Cliff Taylor: So near, yet so far on key Brexit deal

Just what is in play in the ongoing talks between the EU and Britain?

With the unravelling of an agreed form of wording on the Irish Border the deadline for phase one of the Brexit talks is looming ever closer. Cliff Taylor reports


So near, but so far.

Negotiators in Dublin and London had agreed a form of wording on the Irish Border agreeable to both and hopes rose that the deal could be announced after a meeting in Brussels between UK prime minister Theresa May and European Commission president Jean-Claude Juncker.

However, the deal foundered following an intervention by the DUP.

So just what is in play here, with the talks now set to continue in the hope that the deal can be rescued?

1. The problem:

The Border issue has been tricky because Britain has insisted it would leave the EU trading bloc – the customs union, which allows free trade in goods and the single market, which sets the rules and regulations underlying commerce across the EU. A border is generally needed between one trading bloc and another to monitor the flow of goods and the EU’s one post-Brexit land border with the UK would lie in Ireland.

2. Alignment versus divergence - the key compromise:

Ireland has been looking for a range of commitments – on adherence to the Belfast Agreement and the continuation of the Common Travel Area between the UK and Ireland. However, the contentious issue was how to ensure free movement in goods. To achieve this, Ireland sought a UK commitment that there would be no divergence in customs and trading rules and standards North and South of the Border.

This would have meant the rules of the customs union and much of the single market regulations continuing to apply in the North.

One version of the draft text referred to a committment to “full alignment” which would have offered more protection to Ireland.

The last-minute compromise between Dublin and London was to change the commitment of “no divergence” to one of continued regulatory alignment in customs and trade rules across the Border.

The significance of this change in wording is debatable. No divergence would imply the North would have to remain subject to the rules and control of the EU customs union and single market. Promising “alignment” appears - in theory - to be a less exacting standard and was seen in London as giving the UK more leeway, because this might be achieved by coming up with some new regime that mirrored the EU’s one, rather than remaining subject to EU rules.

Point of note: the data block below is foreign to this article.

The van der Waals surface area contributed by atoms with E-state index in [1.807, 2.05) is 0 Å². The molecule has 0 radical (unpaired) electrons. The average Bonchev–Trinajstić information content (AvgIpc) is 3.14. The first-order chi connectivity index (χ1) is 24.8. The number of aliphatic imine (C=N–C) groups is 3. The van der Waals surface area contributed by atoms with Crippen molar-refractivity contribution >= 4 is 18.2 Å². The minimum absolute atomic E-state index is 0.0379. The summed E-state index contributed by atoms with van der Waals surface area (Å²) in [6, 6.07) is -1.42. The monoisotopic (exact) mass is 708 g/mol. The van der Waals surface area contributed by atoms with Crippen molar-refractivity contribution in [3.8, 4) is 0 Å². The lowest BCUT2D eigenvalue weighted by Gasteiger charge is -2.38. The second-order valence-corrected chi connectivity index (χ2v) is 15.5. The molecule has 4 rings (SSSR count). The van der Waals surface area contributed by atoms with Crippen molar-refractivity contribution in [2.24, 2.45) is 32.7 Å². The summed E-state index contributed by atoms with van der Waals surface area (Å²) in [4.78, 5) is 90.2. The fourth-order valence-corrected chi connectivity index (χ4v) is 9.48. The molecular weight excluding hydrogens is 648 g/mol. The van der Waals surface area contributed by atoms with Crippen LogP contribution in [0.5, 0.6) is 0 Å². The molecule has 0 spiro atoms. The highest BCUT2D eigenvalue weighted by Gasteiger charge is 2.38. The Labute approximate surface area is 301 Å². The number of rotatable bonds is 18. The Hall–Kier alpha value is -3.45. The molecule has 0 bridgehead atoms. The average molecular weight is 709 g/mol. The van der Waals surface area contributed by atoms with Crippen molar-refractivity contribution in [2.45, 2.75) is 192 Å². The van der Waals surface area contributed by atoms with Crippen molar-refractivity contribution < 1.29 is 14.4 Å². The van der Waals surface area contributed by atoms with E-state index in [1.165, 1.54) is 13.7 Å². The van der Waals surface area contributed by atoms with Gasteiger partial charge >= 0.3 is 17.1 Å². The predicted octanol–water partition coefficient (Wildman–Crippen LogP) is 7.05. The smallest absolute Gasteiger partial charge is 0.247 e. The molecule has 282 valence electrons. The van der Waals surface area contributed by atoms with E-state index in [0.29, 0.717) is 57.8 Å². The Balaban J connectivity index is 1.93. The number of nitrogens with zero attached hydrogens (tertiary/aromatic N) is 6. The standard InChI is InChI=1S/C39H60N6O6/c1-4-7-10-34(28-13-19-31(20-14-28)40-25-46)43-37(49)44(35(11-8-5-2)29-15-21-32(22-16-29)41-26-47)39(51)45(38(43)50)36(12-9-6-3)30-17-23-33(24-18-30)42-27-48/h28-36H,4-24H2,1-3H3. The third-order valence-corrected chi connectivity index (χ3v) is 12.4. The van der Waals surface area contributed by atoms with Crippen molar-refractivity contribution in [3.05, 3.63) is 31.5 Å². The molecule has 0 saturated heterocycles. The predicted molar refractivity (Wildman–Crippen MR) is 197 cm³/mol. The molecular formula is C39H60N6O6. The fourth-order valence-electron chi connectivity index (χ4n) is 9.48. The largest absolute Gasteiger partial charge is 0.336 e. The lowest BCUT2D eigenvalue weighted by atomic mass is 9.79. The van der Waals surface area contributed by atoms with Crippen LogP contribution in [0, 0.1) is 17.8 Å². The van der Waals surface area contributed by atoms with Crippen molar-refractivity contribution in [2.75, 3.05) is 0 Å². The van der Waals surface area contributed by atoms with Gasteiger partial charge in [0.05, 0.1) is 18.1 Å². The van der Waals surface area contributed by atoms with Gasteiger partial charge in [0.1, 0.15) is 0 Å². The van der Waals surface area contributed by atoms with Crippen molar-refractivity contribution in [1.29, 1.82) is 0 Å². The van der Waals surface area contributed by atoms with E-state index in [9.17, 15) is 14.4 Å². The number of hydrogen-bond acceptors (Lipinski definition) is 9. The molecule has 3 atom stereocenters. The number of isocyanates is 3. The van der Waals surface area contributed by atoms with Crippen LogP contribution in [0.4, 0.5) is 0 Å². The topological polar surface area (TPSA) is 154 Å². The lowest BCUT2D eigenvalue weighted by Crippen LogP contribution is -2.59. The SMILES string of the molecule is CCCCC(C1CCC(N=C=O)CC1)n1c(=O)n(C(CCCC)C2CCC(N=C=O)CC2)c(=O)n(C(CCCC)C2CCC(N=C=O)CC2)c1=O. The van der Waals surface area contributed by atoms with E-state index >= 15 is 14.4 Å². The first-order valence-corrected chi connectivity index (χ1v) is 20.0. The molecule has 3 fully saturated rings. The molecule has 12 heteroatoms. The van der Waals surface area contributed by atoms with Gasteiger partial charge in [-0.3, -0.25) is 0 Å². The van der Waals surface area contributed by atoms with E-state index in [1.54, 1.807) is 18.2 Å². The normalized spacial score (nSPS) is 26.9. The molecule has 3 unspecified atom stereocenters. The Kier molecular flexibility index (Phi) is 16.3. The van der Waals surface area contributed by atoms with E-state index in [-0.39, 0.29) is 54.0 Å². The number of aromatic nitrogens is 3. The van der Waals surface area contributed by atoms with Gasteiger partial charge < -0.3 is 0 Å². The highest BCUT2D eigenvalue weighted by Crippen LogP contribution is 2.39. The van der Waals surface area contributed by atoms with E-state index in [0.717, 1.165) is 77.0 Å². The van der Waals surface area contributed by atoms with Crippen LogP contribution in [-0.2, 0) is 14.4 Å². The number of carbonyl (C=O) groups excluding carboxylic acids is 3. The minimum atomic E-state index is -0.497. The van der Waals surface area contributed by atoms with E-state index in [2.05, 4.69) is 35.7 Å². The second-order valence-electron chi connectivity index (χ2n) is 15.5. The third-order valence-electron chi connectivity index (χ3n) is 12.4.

The Irish Government’s position was that, in practice, there was no real difference between the two wordings. But it seemed enough at lunchtime on Monday to break the logjam.

The UK commitment to maintain alignment was to be given in the context of there being “the absence of agreed solutions”. In other words, the way was left open for other routes to avoiding a Border to emerge in the trade talks, perhaps via a new UK-EU customs union. The way was also left often, perhaps, for some future rows.

3. What would this have meant in practice:

Maintaining the same regimes North and South of the Border would have avoided the return of physical checks on goods which would otherwise be needed if the UK left the EU trading bloc. What everyone assumes is that it would have meant the North effectively remaining in the customs union and subject to relevant EU single market rules, while the rest of the UK left.

Of course, the commitment of maintaining alignment could also have been achieved if the UK reversed course and decided to remain in the EU trading bloc, retaining membership of the single market and customs union, as many in business and politics are calling for. However, for the Brexit lobby this would negate some of their key goals, which include avoiding EU rules and the jurisdiction of the EU courts and, crucially, the ability to do free trade deals on its own terms with other countries around the world, such as the US.

4. The objections:

The DUP insists there can be no gap between the trade rules and customs regime that applies in the North and those applying in the rest of the UK. This is partly for political reasons, but they also fear that if a separate regime is introduced in the North, new checks would be needed on the trade of goods between the North and Britain to control goods moving between the two trading blocs.

5. Where now?

If a deal is to be reached in time for the summit on December14th-15th, then ideally it would be tied up by next weekend. If not, then the December summit will declare that not enough progress has been made and the talks will not be able to progress to the next stage. This would leave time dangerously short to negotiate a transition deal and find the basis for trade talks before Britain leaves in March 2019.

The difficulty of reaching a deal here remains, however, based on the UK’s plan to leave the EU trading block and the knock-on consequences of this, combined with the Conservatives relying on DUP support to remain in government.

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